However, our review extends to the judgment, not merely to the supporting opinion. We deem the injunction well founded in a cause of action for private nuisance. The trial court's oral conclusions indicate this theory played a coordinate part in the determination.
The remedy at law or in equity for private nuisance is broad and flexible. It is founded in the maxim, sic utere tuo ut alienum non laedas. "Every person is bound to make a reasonable use of his property so as to occasion no unnecessary damage or annoyance to his neighbor." Campbell v. Seaman , 63 N.Y. 568, 577 (Ct. App. 1876), quoted in 1 Harper and James, Law of Torts (1956), § 1.24, p. 71. At an early date in our law it was stated: "Any business, however lawful, which causes annoyances that materially interfere with the ordinary comfort, physically, of human existence, is a nuisance that should be restrained * * *." Cleveland v. Citizens Gas Light Company , 20 N.J. Eq. 201, 205 (Ch. 1869). The number of ways in which the manner of use of one's property can become so offensive to others as to warrant judicial relief, although not unlawful per se , is manifold. See 1 Harper and James, op. cit., supra , § 1.24, pp. 69, 70.
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The leading modern New Jersey case is Benton v. Kernan , 130 N.J. Eq. 193 (E. & A. 1941). The court there was concerned with the commonly implicated nuisance of noise, but its quotation with approval from a Massachusetts case appears to us to provide the broadly controlling consideration in any type of alleged nuisance (130 N.J. Eq. at page 198):
"* * * noise becomes actionable only when it passes the limits of reasonable adjustment to the conditions of the locality and the needs of the maker to the needs of the listener. What those limits are cannot be fixed by any definite measure of quantity or quality. They depend upon the circumstances of the particular case." (Emphasis added.)
See also Damadio v. Levinsohn , 111 N.J. Eq. 84 (Ch. 1932); Kosich v. Poultrymen's Service Corp. , 136 N.J. Eq. 571 (Ch. 1945); Lieberman v. Saddle River Tp. , 37 N.J. Super. 62 (App. Div. 1955); cf. State v. New York Central Railroad Co. , 37 N.J. Super. 42, 49 (App. Div. 1955); 4 Restatement, Torts , §§ 822-831.
In the present case we find a strangely anomalous kind of asserted nuisance, in that the objectionable condition consists not merely of the sights and sounds of what transpires on defendant's property, but in that plaintiffs' reasonably ordinary use of their own property is so offensive to the users of defendant's lands as to engender continual strain, discomfort and friction on both sides of the line. The sounds and activities ordinarily concomitant with everyday living in and about plaintiffs' property are incompatible with the requisite for peace of mind of the nearby golfers about to swing. At the same time, the time and nature of the ordinary activities of golfers at or in the vicinity of the tee were bound, as the evidence indicates actually happened, to wreak havoc with plaintiffs' comfort and reasonable sensibilities as ordinary human beings. The pertinent inquiry is whether defendant's activities materially and unreasonably interfere with plaintiffs' comforts or existence, "not according to exceptionally refined, uncommon, or luxurious habits of living, but according to the simple tastes and unaffected notions generally prevailing among plain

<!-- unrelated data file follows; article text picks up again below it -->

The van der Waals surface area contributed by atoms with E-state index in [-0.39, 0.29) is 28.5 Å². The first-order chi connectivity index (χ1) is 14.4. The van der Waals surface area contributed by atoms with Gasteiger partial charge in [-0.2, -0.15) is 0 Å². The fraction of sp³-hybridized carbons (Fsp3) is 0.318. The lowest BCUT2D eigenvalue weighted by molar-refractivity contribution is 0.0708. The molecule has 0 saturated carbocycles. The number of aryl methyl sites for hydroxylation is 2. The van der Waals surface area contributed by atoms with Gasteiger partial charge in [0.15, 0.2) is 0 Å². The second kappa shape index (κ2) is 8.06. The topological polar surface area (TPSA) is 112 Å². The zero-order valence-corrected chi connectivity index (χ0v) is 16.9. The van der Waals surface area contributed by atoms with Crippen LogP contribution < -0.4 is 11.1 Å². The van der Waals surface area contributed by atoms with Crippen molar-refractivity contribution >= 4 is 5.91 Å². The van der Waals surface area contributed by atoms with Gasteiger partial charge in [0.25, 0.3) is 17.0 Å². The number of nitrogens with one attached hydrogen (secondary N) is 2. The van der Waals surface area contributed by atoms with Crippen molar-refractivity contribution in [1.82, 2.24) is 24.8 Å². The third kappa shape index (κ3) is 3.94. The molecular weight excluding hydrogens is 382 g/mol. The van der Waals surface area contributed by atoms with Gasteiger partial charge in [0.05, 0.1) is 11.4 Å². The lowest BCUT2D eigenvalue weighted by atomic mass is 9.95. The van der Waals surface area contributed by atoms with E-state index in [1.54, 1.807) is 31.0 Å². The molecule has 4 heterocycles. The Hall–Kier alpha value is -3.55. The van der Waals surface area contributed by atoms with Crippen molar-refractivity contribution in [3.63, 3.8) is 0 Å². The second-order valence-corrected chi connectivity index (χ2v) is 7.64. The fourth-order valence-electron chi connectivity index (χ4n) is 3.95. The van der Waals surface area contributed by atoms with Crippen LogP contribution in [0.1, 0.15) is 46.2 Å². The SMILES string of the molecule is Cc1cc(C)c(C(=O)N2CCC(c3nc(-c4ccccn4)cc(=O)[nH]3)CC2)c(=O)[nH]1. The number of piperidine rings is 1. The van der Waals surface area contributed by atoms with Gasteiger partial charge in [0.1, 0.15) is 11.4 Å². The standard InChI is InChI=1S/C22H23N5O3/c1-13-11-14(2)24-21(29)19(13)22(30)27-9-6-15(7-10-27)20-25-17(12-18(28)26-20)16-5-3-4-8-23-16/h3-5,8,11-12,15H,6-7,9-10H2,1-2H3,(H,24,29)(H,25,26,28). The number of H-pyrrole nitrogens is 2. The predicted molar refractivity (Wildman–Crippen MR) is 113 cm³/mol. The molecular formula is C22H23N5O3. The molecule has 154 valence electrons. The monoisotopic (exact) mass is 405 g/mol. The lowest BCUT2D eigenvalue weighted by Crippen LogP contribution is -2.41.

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people." Stevens v. Rockport Granite Co. , 216 Mass. 486, 104 N.E. 371, 373 (Sup. Jud. Ct. 1914); see also Lieberman v. Saddle River Tp., supra , 37 N.J. Super. at page 67. By these standards we think plaintiffs proved a cause of action here.
It has been said that a nuisance may consist of the right thing in the wrong place -- "like a pig in the parlor instead of the barnyard." Village of Euclid v. Ambler Realty Co. , 272 U.S. 365, 388, 47 S. Ct. 114, 71 L. Ed. 303 (1926). In the present case the proofs leave no room for doubt that either the defendant's third tee or plaintiffs' house is in the wrong place. If it is the tee, the plaintiffs should retain the relief granted them in the Chancery Division. We think this is the case here. The defendant received its property on the basis of an integral plan whose paramount object was the creation of a residential community. The golf course was for the convenience of the dwellers, rather than vice-versa. Defendant is the gratuitous grantee, and, in a sense, the instrumentality of the grantor-developer. It stands in the latter's shoes, vis-a-vis the plaintiffs, and, in all equity, National owed plaintiffs a reasonably habitable location in the lots it sold them. While it is true that purchasers of home plots bordering the golf course must be held to have taken them subject to the ordinarily incidental discomforts of such proximity, such as the hazards of stray golf shots, yet at the same time the defendant and its creator, National, were reasonably bound to lay out their golf course with fair regard to the minima of residential comfort and convenience for the occupants of plots laid out along the borders of the course and sold for dwelling purposes as part of a common project. The present location of the third tee fails to meet this obligation, to the grievous and irreparable injury of plaintiffs if defendant is not enjoined. The balance of equitable convenience in requiring defendant to rearrange its golf layout in respect to the third tee, as against leaving the plaintiffs to continue to suffer as heretofore, seems to us to lie heavily in favor of the former alternative.